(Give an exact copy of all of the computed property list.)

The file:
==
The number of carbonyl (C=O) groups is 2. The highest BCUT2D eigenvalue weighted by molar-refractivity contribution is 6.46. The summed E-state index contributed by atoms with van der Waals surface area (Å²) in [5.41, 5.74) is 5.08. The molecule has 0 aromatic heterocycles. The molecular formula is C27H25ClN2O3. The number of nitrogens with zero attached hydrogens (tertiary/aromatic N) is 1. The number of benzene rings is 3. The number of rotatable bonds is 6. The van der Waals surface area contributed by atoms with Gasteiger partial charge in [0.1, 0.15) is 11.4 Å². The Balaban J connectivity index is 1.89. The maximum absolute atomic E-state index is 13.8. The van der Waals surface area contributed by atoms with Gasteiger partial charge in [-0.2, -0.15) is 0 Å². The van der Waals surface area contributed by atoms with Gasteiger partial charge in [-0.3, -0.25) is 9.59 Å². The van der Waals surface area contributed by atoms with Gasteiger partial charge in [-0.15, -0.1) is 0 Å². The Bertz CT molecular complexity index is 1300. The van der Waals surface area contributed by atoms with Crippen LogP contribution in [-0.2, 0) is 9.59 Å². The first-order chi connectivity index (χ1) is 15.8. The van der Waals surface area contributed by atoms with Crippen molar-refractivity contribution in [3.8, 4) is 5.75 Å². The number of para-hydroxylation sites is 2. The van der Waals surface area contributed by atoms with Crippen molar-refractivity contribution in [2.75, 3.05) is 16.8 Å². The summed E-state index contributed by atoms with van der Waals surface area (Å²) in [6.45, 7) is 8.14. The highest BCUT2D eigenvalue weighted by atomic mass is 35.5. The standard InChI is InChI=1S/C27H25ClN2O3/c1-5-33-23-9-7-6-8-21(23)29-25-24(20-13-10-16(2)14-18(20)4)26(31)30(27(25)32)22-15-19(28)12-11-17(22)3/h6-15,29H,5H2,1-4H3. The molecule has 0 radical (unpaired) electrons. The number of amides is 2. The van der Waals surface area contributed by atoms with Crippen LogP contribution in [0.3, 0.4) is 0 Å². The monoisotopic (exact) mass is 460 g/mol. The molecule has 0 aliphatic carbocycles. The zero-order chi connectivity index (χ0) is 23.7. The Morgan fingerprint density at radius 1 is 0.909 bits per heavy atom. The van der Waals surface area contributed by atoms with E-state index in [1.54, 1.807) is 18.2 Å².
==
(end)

The number of carbonyl (C=O) groups is 2. The highest BCUT2D eigenvalue weighted by molar-refractivity contribution is 6.46. The summed E-state index contributed by atoms with van der Waals surface area (Å²) in [5.41, 5.74) is 5.08. The molecule has 0 aromatic heterocycles. The molecular formula is C27H25ClN2O3. The number of nitrogens with zero attached hydrogens (tertiary/aromatic N) is 1. The number of benzene rings is 3. The number of rotatable bonds is 6. The van der Waals surface area contributed by atoms with Gasteiger partial charge in [0.1, 0.15) is 11.4 Å². The Balaban J connectivity index is 1.89. The maximum absolute atomic E-state index is 13.8. The van der Waals surface area contributed by atoms with Gasteiger partial charge in [-0.2, -0.15) is 0 Å². The van der Waals surface area contributed by atoms with Gasteiger partial charge in [-0.3, -0.25) is 9.59 Å². The van der Waals surface area contributed by atoms with Gasteiger partial charge in [-0.15, -0.1) is 0 Å². The Bertz CT molecular complexity index is 1300. The van der Waals surface area contributed by atoms with Crippen LogP contribution in [-0.2, 0) is 9.59 Å². The first-order chi connectivity index (χ1) is 15.8. The van der Waals surface area contributed by atoms with Crippen molar-refractivity contribution in [3.8, 4) is 5.75 Å². The number of para-hydroxylation sites is 2. The van der Waals surface area contributed by atoms with Crippen molar-refractivity contribution in [2.75, 3.05) is 16.8 Å². The summed E-state index contributed by atoms with van der Waals surface area (Å²) in [6.45, 7) is 8.14. The highest BCUT2D eigenvalue weighted by atomic mass is 35.5. The standard InChI is InChI=1S/C27H25ClN2O3/c1-5-33-23-9-7-6-8-21(23)29-25-24(20-13-10-16(2)14-18(20)4)26(31)30(27(25)32)22-15-19(28)12-11-17(22)3/h6-15,29H,5H2,1-4H3. The molecule has 0 radical (unpaired) electrons. The number of amides is 2. The van der Waals surface area contributed by atoms with Crippen LogP contribution in [0.3, 0.4) is 0 Å². The monoisotopic (exact) mass is 460 g/mol. The molecule has 0 aliphatic carbocycles. The zero-order chi connectivity index (χ0) is 23.7. The Morgan fingerprint density at radius 1 is 0.909 bits per heavy atom. The van der Waals surface area contributed by atoms with E-state index in [1.54, 1.807) is 18.2 Å².